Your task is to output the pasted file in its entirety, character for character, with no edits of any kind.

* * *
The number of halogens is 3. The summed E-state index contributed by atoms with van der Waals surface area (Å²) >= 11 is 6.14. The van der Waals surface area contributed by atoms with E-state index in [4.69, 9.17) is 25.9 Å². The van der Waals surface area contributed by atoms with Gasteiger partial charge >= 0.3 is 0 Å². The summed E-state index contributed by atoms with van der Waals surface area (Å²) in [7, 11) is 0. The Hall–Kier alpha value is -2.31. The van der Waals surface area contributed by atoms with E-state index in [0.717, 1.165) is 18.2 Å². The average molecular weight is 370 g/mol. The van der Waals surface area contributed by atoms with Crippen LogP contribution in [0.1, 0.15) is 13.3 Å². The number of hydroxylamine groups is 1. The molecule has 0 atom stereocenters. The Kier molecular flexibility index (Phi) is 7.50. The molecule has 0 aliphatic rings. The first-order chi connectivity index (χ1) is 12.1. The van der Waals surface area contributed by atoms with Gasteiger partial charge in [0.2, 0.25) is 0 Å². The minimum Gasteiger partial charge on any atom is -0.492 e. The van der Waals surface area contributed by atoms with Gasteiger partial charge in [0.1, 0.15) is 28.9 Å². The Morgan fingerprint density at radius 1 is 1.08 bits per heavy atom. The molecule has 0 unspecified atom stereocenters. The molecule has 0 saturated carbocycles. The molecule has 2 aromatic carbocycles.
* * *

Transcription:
The number of halogens is 3. The summed E-state index contributed by atoms with van der Waals surface area (Å²) >= 11 is 6.14. The van der Waals surface area contributed by atoms with E-state index in [4.69, 9.17) is 25.9 Å². The van der Waals surface area contributed by atoms with Gasteiger partial charge >= 0.3 is 0 Å². The summed E-state index contributed by atoms with van der Waals surface area (Å²) in [7, 11) is 0. The Hall–Kier alpha value is -2.31. The van der Waals surface area contributed by atoms with E-state index in [0.717, 1.165) is 18.2 Å². The average molecular weight is 370 g/mol. The van der Waals surface area contributed by atoms with Crippen LogP contribution in [0.1, 0.15) is 13.3 Å². The number of hydroxylamine groups is 1. The molecule has 0 atom stereocenters. The Kier molecular flexibility index (Phi) is 7.50. The molecule has 0 aliphatic rings. The first-order chi connectivity index (χ1) is 12.1. The van der Waals surface area contributed by atoms with Gasteiger partial charge in [0.2, 0.25) is 0 Å². The minimum Gasteiger partial charge on any atom is -0.492 e. The van der Waals surface area contributed by atoms with Gasteiger partial charge in [0.1, 0.15) is 28.9 Å². The Morgan fingerprint density at radius 1 is 1.08 bits per heavy atom. The molecule has 0 unspecified atom stereocenters. The molecule has 0 saturated carbocycles. The molecule has 2 aromatic carbocycles.